Miracle twins reunited one year on with the copter crew who saved their lives

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Yahoo News UK
The "miracle" Powell family (PA)
The "miracle" Powell family (PA)

The parents of twins born weighing the same amount as half-a-bag of sugar have been reunited with the helicopter crew and medical staff who saved their lives.

Jennie Powell, 41, went into labour at 22 weeks while on holiday in Cornwall in August last year with her husband Rich, 42.

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The couple, from Brighton, rushed to the Royal Cornwall Hospital in Truro where doctors decided Mrs Powell needed to be transferred to a specialist neo-natal unit.

The nearest available beds were in Oxford and Mrs Powell was flown by HM Coastguard helicopter to the John Radcliffe Hospital where she gave birth the following day, on August 17.

Jennie and Rich Powell with their twin boys Ruben (left) and Jenson, who are celebrating their first birthday by meeting HM Coastguard crews (PA)
Jennie and Rich Powell with their twin boys Ruben (left) and Jenson, who are celebrating their first birthday by meeting HM Coastguard crews (PA)

Jenson was born weighing 535g and given 0% chance of surviving the first 48 hours, while Ruben weighed 590g and had between 20% to 30% chance of life.

Happily, both survived and they are the youngest surviving pre-term twin boys born in Britain after arriving at 22 weeks and six days. They were conceived by IVF.

“It really is a story of hope and miracles,” said their mother.

“They defied every set of odds that they were given.”

Jennie and Rich Powell meet HM Coastguard (PA)
Jennie and Rich Powell meet HM Coastguard (PA)

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Two years earlier, Mr and Mrs Powell’s son, Linnie, died after being born at 23 weeks as a result of complications from a streptococcal B infection.

“The twins’ pregnancy was being closely watched as a result of what we had been through when we lost our first child,” Mrs Powell, a marketing manager, said.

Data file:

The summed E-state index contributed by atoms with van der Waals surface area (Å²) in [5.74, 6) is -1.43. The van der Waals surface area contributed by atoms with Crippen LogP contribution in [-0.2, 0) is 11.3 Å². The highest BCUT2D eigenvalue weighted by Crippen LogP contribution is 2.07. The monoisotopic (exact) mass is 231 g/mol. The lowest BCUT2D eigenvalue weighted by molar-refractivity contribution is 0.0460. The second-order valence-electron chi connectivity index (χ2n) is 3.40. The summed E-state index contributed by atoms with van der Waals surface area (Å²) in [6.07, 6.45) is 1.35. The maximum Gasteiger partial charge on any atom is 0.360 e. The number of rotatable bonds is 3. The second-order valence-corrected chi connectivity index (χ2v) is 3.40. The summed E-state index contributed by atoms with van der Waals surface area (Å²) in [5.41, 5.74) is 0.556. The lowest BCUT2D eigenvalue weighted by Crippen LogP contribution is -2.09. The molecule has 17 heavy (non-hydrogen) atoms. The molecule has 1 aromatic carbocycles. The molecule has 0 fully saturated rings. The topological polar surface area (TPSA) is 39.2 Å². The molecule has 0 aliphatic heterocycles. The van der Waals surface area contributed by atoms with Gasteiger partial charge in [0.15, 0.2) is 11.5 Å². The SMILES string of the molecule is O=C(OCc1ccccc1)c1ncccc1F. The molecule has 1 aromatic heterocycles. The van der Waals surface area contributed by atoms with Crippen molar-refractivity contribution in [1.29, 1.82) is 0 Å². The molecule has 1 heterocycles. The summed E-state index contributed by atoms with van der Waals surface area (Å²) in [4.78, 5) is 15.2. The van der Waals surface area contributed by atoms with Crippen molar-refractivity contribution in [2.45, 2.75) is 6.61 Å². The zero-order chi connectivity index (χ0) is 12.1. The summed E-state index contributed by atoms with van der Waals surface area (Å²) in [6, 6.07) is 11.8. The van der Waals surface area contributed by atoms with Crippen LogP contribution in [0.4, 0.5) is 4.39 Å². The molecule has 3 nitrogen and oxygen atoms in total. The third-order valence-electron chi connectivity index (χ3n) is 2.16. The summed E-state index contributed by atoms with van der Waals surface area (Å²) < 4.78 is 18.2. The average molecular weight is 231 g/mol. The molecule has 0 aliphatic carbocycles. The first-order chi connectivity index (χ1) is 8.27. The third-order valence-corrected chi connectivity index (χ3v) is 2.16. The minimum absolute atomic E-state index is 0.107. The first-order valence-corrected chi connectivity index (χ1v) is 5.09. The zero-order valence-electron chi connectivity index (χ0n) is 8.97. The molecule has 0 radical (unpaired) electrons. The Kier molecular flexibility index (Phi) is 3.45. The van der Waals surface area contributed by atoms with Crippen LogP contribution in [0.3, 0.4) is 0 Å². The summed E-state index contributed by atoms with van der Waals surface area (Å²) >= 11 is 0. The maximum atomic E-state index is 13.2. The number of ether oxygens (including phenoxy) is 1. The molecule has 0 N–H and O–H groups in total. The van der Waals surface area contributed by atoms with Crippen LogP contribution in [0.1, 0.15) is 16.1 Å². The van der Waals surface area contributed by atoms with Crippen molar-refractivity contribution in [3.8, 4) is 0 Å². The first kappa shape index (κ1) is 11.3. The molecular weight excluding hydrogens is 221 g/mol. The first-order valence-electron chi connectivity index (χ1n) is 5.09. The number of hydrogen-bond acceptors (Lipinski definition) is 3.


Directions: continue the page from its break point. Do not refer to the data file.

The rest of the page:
“We have a holiday in Cornwall every year, and we were just at the end of two weeks away.

“I was nervous, because of the timings, but it also meant I was much more aware of the warning signs. I felt some pain, and just knew that something wasn’t right.

“We went straight to hospital, and it was suddenly all too familiar. The hospital ran tests and confirmed I was having contractions and my blood results indicated an infection.

“Everything that followed, in the days after that, we can only describe as miraculous – every decision made by the people who were looking after us ensured that our boys survived and are here today.”

Captain Jorg Brunner, co-pilot Ivan Hamilton, chief crewman Ian Copley and winchman-paramedic Niall Hanson took Mrs Powell and midwife Jane Parke on the one-hour-and-15-minute flight to Oxford.

Jennie Powell with her sons Jenson and Ruben at the John Radcliffe Hospital (Rich Powell/PA)
Jennie Powell with her sons Jenson and Ruben at the John Radcliffe Hospital (Rich Powell/PA)

Twins Jenson and Ruben were delivered by emergency cesarean section the following day at 4.20pm and 4.21pm respectively.

“We were being prepared for the likelihood of saying goodbye to another child,” Mrs Powell said.

Her husband said: “The standard of care we received was outstanding.”

He added: “Today, the boys are thriving.”

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